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Chapter 7

Chapter 7 - Ecology.docx

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University of Toronto St. George
Dr.Rosada Silva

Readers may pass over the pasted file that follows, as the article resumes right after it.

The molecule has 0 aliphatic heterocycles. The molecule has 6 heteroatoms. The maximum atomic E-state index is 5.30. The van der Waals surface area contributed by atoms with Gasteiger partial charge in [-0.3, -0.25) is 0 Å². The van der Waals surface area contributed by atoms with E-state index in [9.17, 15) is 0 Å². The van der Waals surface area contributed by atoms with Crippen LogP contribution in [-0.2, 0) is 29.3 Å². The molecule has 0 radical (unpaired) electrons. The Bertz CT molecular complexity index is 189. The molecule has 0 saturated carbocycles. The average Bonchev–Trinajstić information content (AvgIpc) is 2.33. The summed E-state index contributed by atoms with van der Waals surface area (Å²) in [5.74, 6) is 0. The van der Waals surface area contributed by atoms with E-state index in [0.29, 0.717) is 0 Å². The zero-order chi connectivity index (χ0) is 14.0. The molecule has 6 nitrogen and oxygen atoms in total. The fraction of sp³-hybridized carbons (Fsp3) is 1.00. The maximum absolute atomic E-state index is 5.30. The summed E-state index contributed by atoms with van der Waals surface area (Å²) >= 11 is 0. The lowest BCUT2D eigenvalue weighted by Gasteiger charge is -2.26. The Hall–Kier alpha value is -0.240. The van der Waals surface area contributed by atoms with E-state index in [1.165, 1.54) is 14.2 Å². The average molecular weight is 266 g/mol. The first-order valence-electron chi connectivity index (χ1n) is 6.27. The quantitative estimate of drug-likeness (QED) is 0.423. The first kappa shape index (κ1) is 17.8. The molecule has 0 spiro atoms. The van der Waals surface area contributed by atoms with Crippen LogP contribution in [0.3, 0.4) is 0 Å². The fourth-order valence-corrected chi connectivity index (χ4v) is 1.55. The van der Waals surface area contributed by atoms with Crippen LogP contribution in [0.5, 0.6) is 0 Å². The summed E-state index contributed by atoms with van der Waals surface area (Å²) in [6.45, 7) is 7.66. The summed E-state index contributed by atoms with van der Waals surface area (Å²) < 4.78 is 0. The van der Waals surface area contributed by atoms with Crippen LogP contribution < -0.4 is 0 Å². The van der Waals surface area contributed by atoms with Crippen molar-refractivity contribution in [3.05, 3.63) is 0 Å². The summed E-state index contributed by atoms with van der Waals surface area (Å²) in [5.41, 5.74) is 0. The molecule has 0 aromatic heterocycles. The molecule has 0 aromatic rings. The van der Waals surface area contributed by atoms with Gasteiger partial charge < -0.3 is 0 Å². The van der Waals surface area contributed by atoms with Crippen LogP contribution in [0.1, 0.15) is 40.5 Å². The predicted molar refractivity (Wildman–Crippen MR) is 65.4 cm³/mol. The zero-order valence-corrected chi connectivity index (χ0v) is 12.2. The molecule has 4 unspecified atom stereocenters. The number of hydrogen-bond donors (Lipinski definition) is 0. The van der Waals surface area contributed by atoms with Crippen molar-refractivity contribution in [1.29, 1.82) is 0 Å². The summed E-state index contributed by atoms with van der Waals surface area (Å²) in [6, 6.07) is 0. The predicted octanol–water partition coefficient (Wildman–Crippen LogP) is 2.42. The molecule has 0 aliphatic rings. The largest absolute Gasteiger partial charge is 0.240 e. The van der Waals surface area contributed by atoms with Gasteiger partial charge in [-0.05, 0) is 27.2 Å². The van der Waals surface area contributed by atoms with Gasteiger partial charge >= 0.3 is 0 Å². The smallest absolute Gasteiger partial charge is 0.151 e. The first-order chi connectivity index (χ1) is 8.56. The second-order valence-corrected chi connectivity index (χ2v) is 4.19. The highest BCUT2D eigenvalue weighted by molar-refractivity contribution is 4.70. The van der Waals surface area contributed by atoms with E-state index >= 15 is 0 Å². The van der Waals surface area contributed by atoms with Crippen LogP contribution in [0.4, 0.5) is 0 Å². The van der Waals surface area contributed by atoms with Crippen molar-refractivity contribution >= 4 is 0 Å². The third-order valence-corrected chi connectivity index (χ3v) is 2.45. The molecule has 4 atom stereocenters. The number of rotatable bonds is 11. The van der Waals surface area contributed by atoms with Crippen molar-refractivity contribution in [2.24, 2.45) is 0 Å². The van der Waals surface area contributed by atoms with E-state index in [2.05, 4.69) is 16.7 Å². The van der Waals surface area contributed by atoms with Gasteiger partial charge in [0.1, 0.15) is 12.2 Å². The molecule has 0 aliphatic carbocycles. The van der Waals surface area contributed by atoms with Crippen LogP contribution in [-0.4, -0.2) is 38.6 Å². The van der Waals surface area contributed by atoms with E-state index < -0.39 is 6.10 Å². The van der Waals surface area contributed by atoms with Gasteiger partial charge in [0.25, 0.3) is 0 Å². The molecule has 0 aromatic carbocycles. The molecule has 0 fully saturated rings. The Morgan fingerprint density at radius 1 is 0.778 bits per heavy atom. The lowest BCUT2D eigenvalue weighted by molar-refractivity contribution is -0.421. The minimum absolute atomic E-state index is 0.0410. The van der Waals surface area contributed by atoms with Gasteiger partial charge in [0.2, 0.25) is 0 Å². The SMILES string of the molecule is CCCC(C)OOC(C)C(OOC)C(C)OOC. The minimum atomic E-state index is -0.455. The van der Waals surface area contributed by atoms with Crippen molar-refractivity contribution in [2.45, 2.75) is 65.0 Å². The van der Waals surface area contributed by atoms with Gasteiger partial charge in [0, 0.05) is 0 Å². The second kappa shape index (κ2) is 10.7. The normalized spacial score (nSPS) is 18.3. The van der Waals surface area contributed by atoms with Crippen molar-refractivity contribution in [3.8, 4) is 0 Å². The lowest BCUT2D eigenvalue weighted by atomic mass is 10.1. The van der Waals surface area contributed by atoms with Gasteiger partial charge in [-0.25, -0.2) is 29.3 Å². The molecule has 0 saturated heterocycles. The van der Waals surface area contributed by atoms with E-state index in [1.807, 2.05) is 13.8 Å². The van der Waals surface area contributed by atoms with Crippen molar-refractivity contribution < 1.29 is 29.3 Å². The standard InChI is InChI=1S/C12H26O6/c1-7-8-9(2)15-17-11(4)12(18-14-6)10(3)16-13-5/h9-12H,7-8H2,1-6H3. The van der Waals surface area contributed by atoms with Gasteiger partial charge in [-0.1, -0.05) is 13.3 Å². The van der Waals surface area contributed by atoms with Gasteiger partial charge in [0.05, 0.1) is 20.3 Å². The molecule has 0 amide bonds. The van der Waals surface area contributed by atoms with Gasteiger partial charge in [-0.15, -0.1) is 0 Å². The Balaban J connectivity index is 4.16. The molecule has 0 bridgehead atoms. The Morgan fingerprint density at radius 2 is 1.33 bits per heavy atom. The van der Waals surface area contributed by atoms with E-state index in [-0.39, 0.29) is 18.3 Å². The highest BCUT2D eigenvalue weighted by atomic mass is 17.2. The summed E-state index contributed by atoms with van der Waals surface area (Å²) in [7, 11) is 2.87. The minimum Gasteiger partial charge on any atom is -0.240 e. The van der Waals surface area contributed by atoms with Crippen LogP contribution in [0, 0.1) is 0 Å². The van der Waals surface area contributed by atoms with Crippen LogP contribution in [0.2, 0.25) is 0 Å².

Chapter 7: Life History NEMO GROWS UP: A CASE STUDY  The offspring produced by different organisms vary tremendously  Nemo’s father would have changed sex and become a female after Nemo loses his mother to a predator  Clownfish spend their entire adult lives within a single sea anemone  In what appears to be a mutually beneficial relationship, the anemone protects the clownfish by stinging their predators  The clownfish, in turn, may help the anemone by eating its parasites or driving away its predators  Two to six clownfish typically inhabit a single anemone o The largest fish in the anemone is a female o The second largest, is the breeding male o The remaining fish are sexually immature nonbreeders o If the female dies, as in Nemo’s story, the breeding male undergoes a growth spurt and changes sex to become a female, and the largest nonbreeder increases in size and becomes the new breeding male.  The hatchling fish leave the anemone to live in the open ocean, away from the predator-infested reef  When a juvenile fish enters an anemone, the resident fish allow it to stay there only if there is room. If there is no room, the young fish is expelled and returns to the dangers of an exposed existence on the reef  Why do clownfish engage in these complicated machinations just to produce more clownfish?  These solutions are often well suited for meeting the challenges and constraints of the environment where a species lives INTRODUCTION  Human history is a record of past events  An individual organism’s life history is a record of major events related to its growth, development, reproduction, and survival  The timing and nature of life history traits, and therefore the life history itself, are products of adaptation to the environment in which the organism lives  Biologists analyze life history patterns in order to understand the trade-offs, constraints, and selection pressures imposed on different stages of an organism’s life cycle Concept 7.1 Life history Patterns Vary Within and Among Species LIFE HISTORY PATTERNS VARY WITHIN AND AMONG SPECIES  The study of life histories is concerned with categorizing variation in life history traits and analyzing the causes of that variation INDIVIDUALS WITHIN SPECIES DIFFER IN THEIR LIFE HISTORIES  Individual differences in life history traits are ubiquitous  Despite this variation, it is possible to make some generalizations about life histories in Homo sapiens: - For example. Women typically have one baby at a time, reproduction usually occurs between the ages of 15 and 45, and so on  Life History Strategy – of a species is the overall pattern in the timing and nature of life history events averaged across all the individuals in the species - Is shaped by the way the organism divides its energy and resources between growth, reproduction, and survival - Within a species, individuals often differ in how they divide their energy and resources among these activities. Such differences may result from genetic variation, from differences in environmental conditions, or from a combination of both - the life history strategy is determined by effects of natural selection, not the choices of the individual organism  Genetic Differences – Some life history variation within species is determined genetically - Heritable variation in life history traits is the raw material on which natural selection acts - Selection favors individuals whose life history traits result in their having a better chance of surviving and reproducing than do individuals with other life history traits  Geologists sometimes describe life histories as optimal in that they are adapted to maximize fitness  Fitness – the genetic contribution of an organism’s descendants to future generations  No organism has a perfect life history-that is, one that results in the unlimited production of descendants  All organisms face constraints that prevent the evolution of a perfect life history  Although life histories often serve organisms well in the environments in which they have evolved, they are optimal only in the sense of maximizing fitness subject to constraints  Environmental Differences – A single genotype may produce different phenotypes under different environmental conditions, a phenomenon known as phenotypic Plasticity - Ex. Most plants and animals grow at different rates depending on temperature  Changes in life history traits often translate into changes in adult morphology - Ponderosa pine trees in cool, moist climates allocate more re-sources to leaf production than do trees in desert climates - Desert trees are shorter than those grown in cooler climates, but for a given height, they have thicker trunks - They also have lower photosynthetic rates and consume less CO2 because they have fewer leaves  Allocation describes the relative amounts of energy or resources that an organism devotes to different functions  The result of allocation differences in ponderosa pines is that trees grown in different environments differ in their adult shape and size  Phenotypic plasticity that responds to temperature variation often produces a continuous range of sizes  In other types of phenotypic plasticity, a single genotype produces discrete types, or morphs, with few or no intermediate forms  The differing body shapes of omnivores and carnivores result from differences in the relative growth rates of different body parts: carnivores have bigger mouths and stronger jaw muscles because of accelerated growth in those areas  Field studies show that the proportion of omnivore and carnivore morphs is affected by food supply  The more slowly growing omnivores are favored in ponds that persist longer because they metamorphose in better condition and thus have better chances of survival as juvenile toads  changes in the environment affect the relative growth rates of different body parts  In the pines. The relative growth rates of leaves and sapwood determine body shape, while in the toads, the relative growth rates of the jaw and the rest of the body determine whether the tadpole is a carnivore or an omnivore - These patterns are examples of allometry, or differential growth of body parts that results in a change in shape or proportion with size - Allometry is a very common mechanism of variation within and among species  Adaptation must be demonstrated rather than assumed  In some instances, phenotypic plasticity may be a simple physiological response, not an adaptive response shaped by natural selection - changes in growth rate due to temperature variation may occur because chemical reactions are slower at lower temperatures, and thus metabolism and growth are necessarily slower. MODE OF REPRODUCTION IS A BASIC LIFE HISTORY  At the most basic level, evolutionary success is determined by successful reproduction  Despite this universal reality, organisms have evolved vastly different mechanisms for reproducing— from simple asexual splitting to complex  Asexual Reproduction – The first organisms to evolve on Earth reproduced asexually by binary fission (―dividing in half’) - The sexual reproductive processes of meiosis, recombination, and fertilization arose later - Today, all prokaryotes and many protists reproduce asexually - While sexual reproduction is the norm in multicellular organisms, many can also reproduce asexually  Ex. after they are initiated by a (sexually produced) founding polyp, coral colonies grow by asexual reproduction  Each polyp is a genetically identical copy, or clone, of the founding polyp  Once the colony has grown to a certain size and conditions are right, the polyps reproduce sexually, producing offspring that develop into polyps that start their own new colonies of clones  Sexual Reproduction and Anisogamy – Sex has some clear benefits including recombination, which promotes genetic variation and hence may increase the capacity of populations to evolve in response to environmental challenges such as drought or disease - Sex also has some disadvantages. Because meiosis produces haploid gametes that contain half the genetic content of the parent, a sexually reproducing organism can transmit only half of its genetic material to each offspring, whereas asexual reproduction allows transmission of the entire genome - He growth rate of sexually reproducing populations is only half that of asexually reproducing ones, all else being equal  Sexual reproduction originated in single-celled protists  Isogamy – The production of equal-sized gametes  Anisogamy – In most multicellular organisms, the two types of gametes are different sizes  differences between the sexes in gamete size can influence other reproductive characteristics, such as the timing of sex changes LIFE CYCLES ARE OFTEN COMPLEX  The small, early stages of many animal life cycles look and behave completely differently from adult stages - Ex. Chromis atripectoralis start life as hatchlings only a few millimeters long. The hatchlings live and grow in the open ocean, feeding on planktonic algae. When they have grown to about a centimeter in length, they return to the reef and begin to eat larger food items - This life cycle may have evolved in response to high levels of predation )n young fish that stay on the reef; young fish that spend more time growing in the open ocean may have better chances of survival  Complex Life Cycle – is a life cycle in which there are at least two distinct stages that differ in their habitat, physiology, or morphology  In many cases, the transitions between stages in complex life cycles are abrupt - Ex. Many organisms undergo metamorphosis, an abrupt transition in form from the larval to the juvenile stage that is sometimes accompanied by a change in habitat  Complex life cycles and metamorphosis can be found even among vertebrates, including some fishes and most amphibians  Over the course of evolution, complex life cycles have been lost in some species that are members of groups in which such cycles are considered the ancestral condition  The resulting simple life cycles are sometimes referred to as direct development because development from fertilized egg to juvenile occurs within the egg prior to hatching and no free- living larval stage occurs  Many parasites have evolved intricate and complex life cycles with one or more specialized stages for each host that they inhabit  Complex life cycles also occur in many types of algae and plants, reaching some of their most elaborate forms in these group o Some algae and all plants have complex life cycles in which a multicellular diploid sporophyte alternates with a multicellular haploid gametophyte o the sporophyte produces haploid spores that disperse and grow into gametophytes, and the gametophyte produces haploid gametes that combine in fertilization to form zygotes that grow into sporophytes = alternation of generations  In mosses and a few other plant groups, the gametophyte is larger, but in most plants and some algae, the sporophyte is the dominant stage of the life cycle Concept 7.2 Reproductive Patterns Can be Classified Along Several Continua LIFE HISTORY CONTINUA  Several classification schemes have been proposed for organizing patterns of reproduction SOME ORGANISMS REPRODUCE ONLY ONCE WHILE OTHERS REPRODUCE MULTIPLE TIMES  One way of classifying the reproductive diversity of organisms is by the number of reproductive events in an individual’s lifetime  Semelparous – species reproduce only once in a lifetime - Ex. Giant Pacific octopus: lies shortly after the eggs hatch, having exhausted herself in this intense period of parental investment  Iteroparous – species have the capacity to for multiple bouts of reproduction  Many plant species typically complete their life cycle in a single year or less = annual plants - such species are semelparous: after they germinate from a seed, they reproduce once and die  Most organisms do not invest so heavily in single reproductive events - Iteroparous organisms have multiple bouts of reproduction over the course of a lifetime. LIVE FAST AND DIE YOUNG OR SLOW AND STEADY WINS THE RACE?  Wilson coined the terms r-selection and K-selection to describe two ends of a continuum of reproductive patterns  r-selection – r in the term r-selection refers to the intrinsic rate of increase of a population, a measure of how rapidly a population can grow - Refers to selection for high population growth rates - This type of selection can occur in environments where population density is low  disturbed habitats that are being recolonized - In this type of habitat, genotypes that can grow and reproduce rapidly will be favored over those that cannot - Short life spans, rapid development, early maturation, low parental investment, and high rates of reproduction - ―Live fast, die young‖ - Ex. Small insects, mice, weedy plants  K-selection - refers to selection for slower rates of increase, which occurs in populations that are at or approaching K, the carrying capacity or stable population size for the environment in which they live - Occurs under crowded conditions, where genotypes that can efficiently convert food into offspring are favored - Do not have high population growth rates because they are already near the carrying capacity for their environment and competition for resources can be intense - Long-lived, develop slowly, delay maturation, invest heavily in each offspring. And have low rates of reproduction - ―slow and steady‖ - Ex. large mammals such as elephants and whales, reptiles such as tortoises and crocodiles  The r-K continuum tends to emphasize the extremes  Distinction between r-selection and K-selection is perhaps most useful in comparing life histories in closely related species or species living in similar environments  the species that occurs most r-selected characteristics, including rapid development, early reproduction, production of many small eggs, and rapid population growth  Species found in more predictable, wet forest habitats have more K-selected characteristics PLANT LIFE HISTORIES CAN BE CLASSIFIED BASED ON HABITAT CHARACTERISTICS  The success of a plant species in a given habitat, Grime argued is limited by two factors: 1. Stress – external abiotic factor that limits growth  extreme temperatures, shading, low nutrient levels, water shortages, and any other characteristics of the abiotic environment that reduce vegetative growth 2. Disturbance – my process that destroys plant biomass  under Grime’s definition, disturbance can result from biotic sources such as outbreaks of herbivorous sects and abiotic sources such as fire.  If we consider that in a given habitat, stress and